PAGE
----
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The Dwelling Place of Light - Volume 3

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Occasionally the art of narrative may be improved by borrowing the method of the movies. Another night has passed, and we are called upon to imagine the watery sunlight of a mild winter afternoon filtering through bare trees on the heads of a multitude. A large portion of Hampton Common is black with the people of sixteen nationalities who have gathered there, trampling down the snow, to listen wistfully and eagerly to a new doctrine of salvation. In the centre of this throng on the bandstand—reminiscent of concerts on sultry, summer nights—are the itinerant apostles of the cult called Syndicalism, exhorting by turns in divers tongues. Antonelli had spoken, and many others, when Janet, impelled by a craving not to be denied, had managed to push her way little by little from the outskirts of the crowd until now she stood almost beneath the orator who poured forth passionate words in a language she recognized as Italian. Her curiosity was aroused, she was unable to classify this tall man whose long and narrow face was accentuated by a pointed brown beard, whose lips gleamed red as he spoke, whose slim hands were eloquent. The artist as propagandist—the unsuccessful artist with more facility than will. The nose was classic, and wanted strength; the restless eyes that at times seemed fixed on her were smouldering windows of a burning house: the fire that stirred her was also consuming him. Though he could have been little more than five and thirty, his hair was thinned and greying at the temples. And somehow emblematic of this physiognomy and physique, summing it up and expressing it in terms of apparel, were the soft collar and black scarf tied in a flowing bow. Janet longed to know what he was saying. His phrases, like music, played on her emotions, and at last, when his voice rose in crescendo at the climax of his speech, she felt like weeping.

"Un poeta!" a woman beside her exclaimed.

"Who is he?" Janet asked.

"Rolfe," said the woman.

"But he's an Italian?"

The woman shrugged her shoulders. "It is his name that is all I know." He had begun to speak again, and now in English, with an enunciation, a distinctive manner of turning his phrases new to such gatherings in America, where labour intellectuals are little known; surprising to Janet, diverting her attention, at first, from the meaning of his words. "Labour," she heard, "labour is the creator of all wealth, and wealth belongs to the creator. The wage system must be abolished. You, the creators, must do battle against these self-imposed masters until you shall come into your own. You who toil miserably for nine hours and produce, let us say, nine dollars of wealth—do you receive it? No, what is given you is barely enough to keep the slave and the slave's family alive! The master, the capitalist, seizes the rightful reward of your labour and spends it on luxuries, on automobiles and fine houses and women, on food he can't eat, while you are hungry. Yes, you are slaves," he cried, "because you submit like slaves."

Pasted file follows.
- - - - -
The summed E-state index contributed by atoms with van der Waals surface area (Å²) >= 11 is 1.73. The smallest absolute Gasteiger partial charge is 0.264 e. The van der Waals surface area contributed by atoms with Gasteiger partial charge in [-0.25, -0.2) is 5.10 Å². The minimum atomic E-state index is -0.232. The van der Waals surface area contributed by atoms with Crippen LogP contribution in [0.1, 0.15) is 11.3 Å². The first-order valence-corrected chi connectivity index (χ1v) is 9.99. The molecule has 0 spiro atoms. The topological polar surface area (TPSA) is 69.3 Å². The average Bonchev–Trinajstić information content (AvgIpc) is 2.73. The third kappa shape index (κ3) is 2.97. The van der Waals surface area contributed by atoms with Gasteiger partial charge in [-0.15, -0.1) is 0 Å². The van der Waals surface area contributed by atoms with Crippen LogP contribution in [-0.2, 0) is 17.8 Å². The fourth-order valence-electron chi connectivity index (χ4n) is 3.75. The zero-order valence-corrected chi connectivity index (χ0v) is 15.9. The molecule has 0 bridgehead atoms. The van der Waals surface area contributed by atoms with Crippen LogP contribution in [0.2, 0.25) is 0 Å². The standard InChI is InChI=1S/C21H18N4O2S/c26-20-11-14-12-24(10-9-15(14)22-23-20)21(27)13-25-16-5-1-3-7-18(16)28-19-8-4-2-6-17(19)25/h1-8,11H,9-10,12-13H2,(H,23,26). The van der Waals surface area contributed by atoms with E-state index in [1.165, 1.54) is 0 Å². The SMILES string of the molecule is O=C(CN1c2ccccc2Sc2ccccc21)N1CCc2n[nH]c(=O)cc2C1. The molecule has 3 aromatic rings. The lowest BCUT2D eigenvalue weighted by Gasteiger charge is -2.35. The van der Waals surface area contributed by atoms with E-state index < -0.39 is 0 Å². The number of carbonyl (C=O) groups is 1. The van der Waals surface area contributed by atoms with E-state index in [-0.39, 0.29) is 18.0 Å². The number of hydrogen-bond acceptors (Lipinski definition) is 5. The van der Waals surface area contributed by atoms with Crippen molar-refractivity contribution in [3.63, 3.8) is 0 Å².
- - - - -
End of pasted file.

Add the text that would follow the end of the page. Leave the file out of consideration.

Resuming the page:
He waited, motionless and scornful, for the noise to die down. "Since I have come here to Hampton, I have heard some speak of the state, others of the unions. Yet the state is your enemy, it will not help you to gain your freedom. The legislature has shortened your hours,—but why? Because the politicians are afraid of you, and because they think you will be content with a little. And now that the masters have cut your wages, the state sends its soldiers to crush you. Only fifty cents, they say—only fifty cents most of you miss from your envelopes. What is fifty cents to them? But I who speak to you have been hungry, I know that fifty cents will buy ten loaves of bread, or three pounds of the neck of pork, or six quarts of milk for the babies. Fifty cents will help pay the rent of the rat-holes where you live." Once more he was interrupted by angry shouts of approval. "And the labour unions, have they aided you? Why not? I will tell you why—because they are the servile instruments of the masters. The unions say that capital has rights, bargain with it, but for us there can be only one bargain, complete surrender of the tools to the workers. For the capitalists are parasites who suck your blood and your children's blood. From now on there can be no compromise, no truce, no peace until they are exterminated. It is war." War! In Janet's soul the word resounded like a tocsin. And again, as when swept along East Street with the mob, that sense of identity with these people and their wrongs, of submergence with them in their cause possessed her. Despite her ancestry, her lot was cast with them. She, too, had been precariously close to poverty, had known the sordidness of life; she, too, and Lise and Hannah had been duped and cheated of the fairer things. Eagerly she had drunk in the vocabulary of that new and terrible philosophy....